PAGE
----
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Practical UNIX and Internet Security

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ISBN-10: 1565921488

ISBN-13: 9781565921481

Edition: 2nd 1996

Authors: Simson Garfinkel, Gene Spafford, Debby Russell

List price: $44.95
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Practical UNIX and Internet Security includes detailed coverage of Internet security and networking issues, including World Wide Web security, wrapper and proxy programs, integrity management tools, secure programming and how to secure TCP/IP services.
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Book details

List price: $44.95
Edition: 2nd
Copyright year: 1996
Publisher: O'Reilly Media, Incorporated
Publication date: 4/16/1996
Binding: Paperback
Pages: 1004
Size: 7.00" wide x 9.19" long x 2.11" tall
Weight: 3.124

Gene Spafford, Ph.D., CISSP, is an internationally renowned scientist and educator who has been working in information security, policy, cybercrime, and software engineering for nearly two decades. He is a professor at Purdue University and is the director of CERIAS, the world's premier multidisciplinary academic center for information security and assurance. Professor Spafford and his students have pioneered a number of technologies and concepts well-known in security today, including the COPS and Tripwire tools, two-stage firewalls, and vulnerability databases. Spaf, as he is widely known, has achieved numerous professional honors recognizing his teaching, his research, and his…    

Computer Security Basics
Introduction: Some Fundamental Questions
What Is Computer Security?
What Is an Operating System?
What Is a Deployment Environment?
Unix History and Lineage
History of Unix
Security and Unix
Role of This Book
Policies and Guidelines
Planning Your Security Needs
Risk Assessment
Cost-Benefit Analysis and Best Practices
Compliance Audits
Outsourcing Options
The Problem with Security Through Obscurity
Security Building Blocks
Users, Passwords, and Authentication
Logging in with Usernames and Passwords
The Care and Feeding of Passwords
How Unix Implements Passwords
Network Account and Authorization Systems
Pluggable Authentication Modules (PAM)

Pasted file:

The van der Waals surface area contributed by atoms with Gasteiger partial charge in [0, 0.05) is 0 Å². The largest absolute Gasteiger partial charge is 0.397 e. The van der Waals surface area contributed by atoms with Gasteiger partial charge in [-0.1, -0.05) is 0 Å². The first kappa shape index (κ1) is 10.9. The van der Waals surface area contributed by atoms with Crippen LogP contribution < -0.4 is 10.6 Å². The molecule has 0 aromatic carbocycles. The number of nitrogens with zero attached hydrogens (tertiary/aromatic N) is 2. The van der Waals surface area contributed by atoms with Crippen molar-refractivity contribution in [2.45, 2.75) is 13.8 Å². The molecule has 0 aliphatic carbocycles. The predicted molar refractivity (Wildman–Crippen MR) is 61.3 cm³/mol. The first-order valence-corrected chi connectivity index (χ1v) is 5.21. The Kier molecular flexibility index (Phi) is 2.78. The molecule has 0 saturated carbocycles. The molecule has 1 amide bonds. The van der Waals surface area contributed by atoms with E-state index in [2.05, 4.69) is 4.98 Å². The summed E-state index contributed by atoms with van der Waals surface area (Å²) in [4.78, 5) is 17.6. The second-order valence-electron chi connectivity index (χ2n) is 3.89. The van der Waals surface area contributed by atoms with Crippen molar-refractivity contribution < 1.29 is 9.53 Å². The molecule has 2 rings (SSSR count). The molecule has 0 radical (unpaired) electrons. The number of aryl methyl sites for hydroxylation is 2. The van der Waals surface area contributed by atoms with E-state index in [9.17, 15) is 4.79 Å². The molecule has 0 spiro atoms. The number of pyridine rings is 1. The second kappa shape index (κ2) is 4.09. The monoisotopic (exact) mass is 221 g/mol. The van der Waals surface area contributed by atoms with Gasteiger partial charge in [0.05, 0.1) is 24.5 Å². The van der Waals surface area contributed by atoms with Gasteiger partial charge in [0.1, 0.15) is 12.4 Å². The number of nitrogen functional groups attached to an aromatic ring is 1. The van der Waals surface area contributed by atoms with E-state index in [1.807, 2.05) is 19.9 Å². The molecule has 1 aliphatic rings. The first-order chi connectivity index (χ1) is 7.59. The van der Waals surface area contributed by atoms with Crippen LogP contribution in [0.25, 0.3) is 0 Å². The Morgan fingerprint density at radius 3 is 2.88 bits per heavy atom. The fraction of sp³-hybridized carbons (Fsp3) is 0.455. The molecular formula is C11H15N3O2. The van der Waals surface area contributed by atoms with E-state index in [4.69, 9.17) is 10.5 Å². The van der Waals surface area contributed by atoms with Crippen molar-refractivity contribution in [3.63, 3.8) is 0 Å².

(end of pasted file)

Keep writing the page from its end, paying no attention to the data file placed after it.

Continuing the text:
Users, Groups, and the Superuser
Users and Groups
The Superuser (root)
The su Command: Changing Who You Claim to Be
Restrictions on the Superuser
Filesystems and Security
Understanding Filesystems
File Attributes and Permissions
chmod: Changing a File's Permissions
The umask
Device Files
Changing a File's Owner or Group
Cryptography Basics
Understanding Cryptography
Symmetric Key Algorithms
Public Key Algorithms
Message Digest Functions
Physical Security for Servers
Planning for the Forgotten Threats
Protecting Computer Hardware
Preventing Theft
Protecting Your Data
Story: A Failed Site Inspection
Personnel Security
Background Checks
On the Job
Other People
Network and Internet Security
Modems and Dialup Security
Modems: Theory of Operation
Modems and Security
Modems and Unix
Additional Security for Modems
TCP/IP Networks
IP: The Internet Protocol
IP Security
Securing TCP and UDP Services
Understanding Unix Internet Servers and Services
Controlling Access to Servers
Primary Unix Network Services
Managing Services Securely
Putting It All Together: An Example
Remote Procedure Call (RPC)
Network-Based Authentication Systems
Sun's Network Information Service (NIS)
Sun's NIS+
Other Network Authentication Systems
Network Filesystems
Understanding NFS
Server-Side NFS Security
Client-Side NFS Security
Improving NFS Security
Some Last Comments on NFS
Understanding SMB
Secure Programming Techniques
One Bug Can Ruin Your Whole Day...
Tips on Avoiding Security-Related Bugs
Tips on Writing Network Programs
Tips on Writing SUID/SGID Programs
Using chroot()
Tips on Using Passwords
Tips on Generating Random Numbers
Secure Operations
Keeping Up to Date
Software Management Systems
Updating System Software
Why Make Backups?
Backing Up System Files
Software for Backups
Defending Accounts
Dangerous Accounts
Monitoring File Format
Restricting Logins
Managing Dormant Accounts
Protecting the root Account
One-Time Passwords
Administrative Techniques for Conventional Passwords
Intrusion Detection Systems
Integrity Management
The Need for Integrity
Protecting Integrity
Detecting Changes After the Fact
Integrity-Checking Tools
Auditing, Logging, and Forensics
Unix Log File Utilities
Process Accounting: The acct/pacct File
Program-Specific Log Files
Designing a Site-Wide Log Policy
Handwritten Logs
Managing Log Files
Unix Forensics
Handling Security Incidents
Discovering a Break-in
Discovering an Intruder
Cleaning Up After the Intruder
Case Studies
Protecting Against Programmed Threats
Programmed Threats: Definitions
Protecting Yourself
Preventing Attacks
Denial of Service Attacks and Solutions
Types of Attacks
Destructive Attacks
Overload Attacks
Network Denial of Service Attacks
Computer Crime
Your Legal Options After a Break-in
Criminal Hazards
Criminal Subject Matter
Who Do You Trust?
Can You Trust Your Computer?
Can You Trust Your Suppliers?
Can You Trust People?
Unix Security Checklist
Unix Processes
Paper Sources
Electronic Resources